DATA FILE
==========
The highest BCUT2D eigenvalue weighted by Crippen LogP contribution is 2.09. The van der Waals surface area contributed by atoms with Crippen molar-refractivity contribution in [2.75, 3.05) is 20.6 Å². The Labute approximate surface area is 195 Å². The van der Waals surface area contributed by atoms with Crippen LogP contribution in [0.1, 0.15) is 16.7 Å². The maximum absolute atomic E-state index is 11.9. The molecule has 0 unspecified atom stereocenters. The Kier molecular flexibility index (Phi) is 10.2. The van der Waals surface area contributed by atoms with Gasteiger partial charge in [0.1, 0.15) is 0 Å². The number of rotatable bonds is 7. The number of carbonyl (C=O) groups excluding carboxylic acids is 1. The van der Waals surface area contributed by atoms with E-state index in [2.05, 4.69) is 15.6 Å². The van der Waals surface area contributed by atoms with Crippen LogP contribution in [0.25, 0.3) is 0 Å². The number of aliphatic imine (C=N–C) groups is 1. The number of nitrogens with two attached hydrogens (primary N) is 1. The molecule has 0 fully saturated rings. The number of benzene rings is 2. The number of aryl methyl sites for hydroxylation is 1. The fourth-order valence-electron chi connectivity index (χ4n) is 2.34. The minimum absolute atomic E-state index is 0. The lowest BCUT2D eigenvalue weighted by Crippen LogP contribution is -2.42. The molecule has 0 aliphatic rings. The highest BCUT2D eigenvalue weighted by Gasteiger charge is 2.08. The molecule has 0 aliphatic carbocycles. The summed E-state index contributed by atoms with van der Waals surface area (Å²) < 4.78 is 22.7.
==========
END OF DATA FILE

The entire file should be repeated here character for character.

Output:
The highest BCUT2D eigenvalue weighted by Crippen LogP contribution is 2.09. The van der Waals surface area contributed by atoms with Crippen molar-refractivity contribution in [2.75, 3.05) is 20.6 Å². The Labute approximate surface area is 195 Å². The van der Waals surface area contributed by atoms with Crippen LogP contribution in [0.1, 0.15) is 16.7 Å². The maximum absolute atomic E-state index is 11.9. The molecule has 0 unspecified atom stereocenters. The Kier molecular flexibility index (Phi) is 10.2. The van der Waals surface area contributed by atoms with Gasteiger partial charge in [0.1, 0.15) is 0 Å². The number of rotatable bonds is 7. The number of carbonyl (C=O) groups excluding carboxylic acids is 1. The van der Waals surface area contributed by atoms with E-state index in [2.05, 4.69) is 15.6 Å². The van der Waals surface area contributed by atoms with Crippen LogP contribution in [0.25, 0.3) is 0 Å². The number of aliphatic imine (C=N–C) groups is 1. The number of nitrogens with two attached hydrogens (primary N) is 1. The molecule has 0 fully saturated rings. The number of benzene rings is 2. The number of aryl methyl sites for hydroxylation is 1. The fourth-order valence-electron chi connectivity index (χ4n) is 2.34. The minimum absolute atomic E-state index is 0. The lowest BCUT2D eigenvalue weighted by Crippen LogP contribution is -2.42. The molecule has 0 aliphatic rings. The highest BCUT2D eigenvalue weighted by Gasteiger charge is 2.08. The molecule has 0 aliphatic carbocycles. The summed E-state index contributed by atoms with van der Waals surface area (Å²) < 4.78 is 22.7.